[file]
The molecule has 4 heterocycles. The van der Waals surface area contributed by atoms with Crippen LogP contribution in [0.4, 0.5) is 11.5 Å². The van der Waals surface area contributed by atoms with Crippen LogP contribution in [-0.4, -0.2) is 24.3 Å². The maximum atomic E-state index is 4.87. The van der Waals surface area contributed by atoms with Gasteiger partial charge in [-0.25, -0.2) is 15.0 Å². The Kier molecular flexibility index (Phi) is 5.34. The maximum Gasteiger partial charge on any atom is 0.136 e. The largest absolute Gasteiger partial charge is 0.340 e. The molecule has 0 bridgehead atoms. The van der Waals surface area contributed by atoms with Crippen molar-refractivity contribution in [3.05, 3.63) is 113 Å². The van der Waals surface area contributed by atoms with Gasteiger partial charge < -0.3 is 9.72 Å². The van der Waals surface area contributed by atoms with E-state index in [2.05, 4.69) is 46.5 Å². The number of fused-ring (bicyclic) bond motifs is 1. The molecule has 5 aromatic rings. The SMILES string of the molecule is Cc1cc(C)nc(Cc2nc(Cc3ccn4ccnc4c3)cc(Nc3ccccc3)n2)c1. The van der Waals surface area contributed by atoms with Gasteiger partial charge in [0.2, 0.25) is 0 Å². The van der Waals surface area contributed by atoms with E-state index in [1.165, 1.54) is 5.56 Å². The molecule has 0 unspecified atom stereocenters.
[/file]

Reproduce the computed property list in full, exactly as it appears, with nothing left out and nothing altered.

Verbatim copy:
The molecule has 4 heterocycles. The van der Waals surface area contributed by atoms with Crippen LogP contribution in [0.4, 0.5) is 11.5 Å². The van der Waals surface area contributed by atoms with Crippen LogP contribution in [-0.4, -0.2) is 24.3 Å². The maximum atomic E-state index is 4.87. The van der Waals surface area contributed by atoms with Gasteiger partial charge in [-0.25, -0.2) is 15.0 Å². The Kier molecular flexibility index (Phi) is 5.34. The maximum Gasteiger partial charge on any atom is 0.136 e. The largest absolute Gasteiger partial charge is 0.340 e. The molecule has 0 bridgehead atoms. The van der Waals surface area contributed by atoms with Crippen molar-refractivity contribution in [3.05, 3.63) is 113 Å². The van der Waals surface area contributed by atoms with Gasteiger partial charge < -0.3 is 9.72 Å². The van der Waals surface area contributed by atoms with E-state index in [2.05, 4.69) is 46.5 Å². The number of fused-ring (bicyclic) bond motifs is 1. The molecule has 5 aromatic rings. The SMILES string of the molecule is Cc1cc(C)nc(Cc2nc(Cc3ccn4ccnc4c3)cc(Nc3ccccc3)n2)c1. The van der Waals surface area contributed by atoms with Gasteiger partial charge in [0.2, 0.25) is 0 Å². The van der Waals surface area contributed by atoms with E-state index in [1.165, 1.54) is 5.56 Å². The molecule has 0 unspecified atom stereocenters.